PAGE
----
Post-radiosurgical course

Three days after SRS, the patient developed dysphagia, hoarseness, and leftward deviation of the tongue that were confirmed by otorhinolaryngologic examinations, suggesting injuries of the left vagal and hypoglossal nerves. MRI on post-SRS day 5 showed tumor expansion without peritumoral edema (Figure F). Administration of dexamethasone gradually relieved the symptoms except for vocal cord palsy that later required additional laryngological interventions.

Although his symptoms improved, follow-up MRI at five months from SRS showed further tumor expansion with central necrosis and peritumoral edema, albeit symptomatic (Figure G). This was considered as a slightly more aggressive change than transient tumor expansion typically seen in vestibular schwannomas, and thus prompted further close follow-ups.

At seven months, he suddenly developed headache, dizziness, mild hearing deterioration (20 dB decrease in pure tone audiometry), nausea, and vomiting. Imaging studies revealed intratumoral hemorrhage with exacerbation of peritumoral edema (Figure H). At that time, he was not on any blood thinners, and coagulation tests demonstrated normal function. Since he showed no further progression after re-starting administration of dexamethasone and osmotic diuretics, we continued the conservative management without surgical intervention. He finally recovered almost completely within two months after the hemorrhage, and follow-up images at three years from SRS demonstrated significant tumor shrinkage (Figure I).

Discussion And Conclusions

We experienced a JFS case which was accompanied with acute tumor expansion after SRS and subsequent clinically significant intratumoral hemorrhage. Intratumoral hemorrhage of intracranial schwannoma, mostly vestibular schwannoma, has been recently considered as more common than previously believed owing to advances in imaging studies and larger analyses. The etiology of intratumoral hemorrhage in intracranial schwannoma has not completely defined and is likely to be multifactorial. Anticoagulation therapy, high tumor vascularization, hypertension and large tumor have been recognized as a risk factor.1924 Especially, rapid tumor growth causes relative shortage of blood supply and tumor necrosis, resulting in increased intratumoral pressure and hemorrhage. These repeated microhemorrhage also lead to cystic changes and further expansion.23, 2527 Although microhemorrhage alone is asymptomatic in most cases, some patients infrequently present with the abrupt symptom progression.27 Regarding vestibular schwannoma, about 50 cases have been reported in literature.27, 28 Carlson et al. estimated that the rate of intratumoral hemorrhage in untreated vestibular schwannoma was 0.4%, which decreased to only 0.2% after excluding patients on anticoagulation.19 The symptoms are headache, nausea and vomiting, cranial neuropathy, ataxia and so on. Special care is needed for them because these symptoms can occasionally be life-threatening due to vicinity of brainstem.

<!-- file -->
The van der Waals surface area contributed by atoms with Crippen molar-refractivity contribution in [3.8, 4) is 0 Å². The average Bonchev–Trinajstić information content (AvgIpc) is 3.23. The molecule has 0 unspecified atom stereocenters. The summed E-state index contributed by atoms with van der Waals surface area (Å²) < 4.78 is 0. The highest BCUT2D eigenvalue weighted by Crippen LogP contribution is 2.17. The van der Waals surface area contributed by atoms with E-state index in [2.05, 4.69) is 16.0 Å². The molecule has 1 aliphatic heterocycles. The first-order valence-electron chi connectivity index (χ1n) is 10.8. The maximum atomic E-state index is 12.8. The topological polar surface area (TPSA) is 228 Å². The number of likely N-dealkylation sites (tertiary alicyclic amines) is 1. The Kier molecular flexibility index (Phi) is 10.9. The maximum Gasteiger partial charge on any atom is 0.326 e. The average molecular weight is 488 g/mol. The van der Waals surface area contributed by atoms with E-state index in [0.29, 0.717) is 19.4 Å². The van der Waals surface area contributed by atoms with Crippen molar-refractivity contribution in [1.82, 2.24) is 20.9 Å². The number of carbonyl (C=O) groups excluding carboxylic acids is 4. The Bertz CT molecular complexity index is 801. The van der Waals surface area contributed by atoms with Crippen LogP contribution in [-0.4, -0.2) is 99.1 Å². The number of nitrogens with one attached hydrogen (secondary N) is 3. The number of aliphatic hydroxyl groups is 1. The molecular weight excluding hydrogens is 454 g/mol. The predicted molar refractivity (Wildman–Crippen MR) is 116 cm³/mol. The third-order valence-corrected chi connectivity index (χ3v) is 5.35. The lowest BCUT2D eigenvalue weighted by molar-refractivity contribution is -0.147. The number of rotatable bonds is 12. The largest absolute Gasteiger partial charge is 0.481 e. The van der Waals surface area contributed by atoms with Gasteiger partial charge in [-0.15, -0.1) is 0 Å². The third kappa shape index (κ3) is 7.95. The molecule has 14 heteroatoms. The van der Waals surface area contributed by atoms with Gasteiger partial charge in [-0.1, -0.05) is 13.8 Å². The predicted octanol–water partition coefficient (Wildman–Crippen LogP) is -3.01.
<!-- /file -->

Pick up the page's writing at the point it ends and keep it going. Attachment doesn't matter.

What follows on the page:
Influence of radiation on the intratumoral hemorrhage of intracranial schwannoma has not been fully elucidated. In particular, limited to clinical significant hemorrhage, there are eight reported case in literature (Table 1).22, 2833

Table 1

Literature review about cases with symptomatic intratumoral hemorrhage after SRS for intracranial schwannoma.

Author, year

Age, sex




Interval from SRS to hemorrhage

Main symptom


Iwai et al., 200329

70. F



12 Gy


60 months







80 months



Karampelas, 200731

53, M



13 Gy


27 months

headache, facial spasm


Dehdashti, 200922

47, F




18 months

headache, ataxia


Mandl, 200933

59, F



25 Gy/5Fr


75 months

headache, ataxia, papilledema


Miki, 201530

48, M



12 Gy


46 months

facial palsy


Thombre, 201928

63, M



12 Gy


10 days

vertigo, facial palsy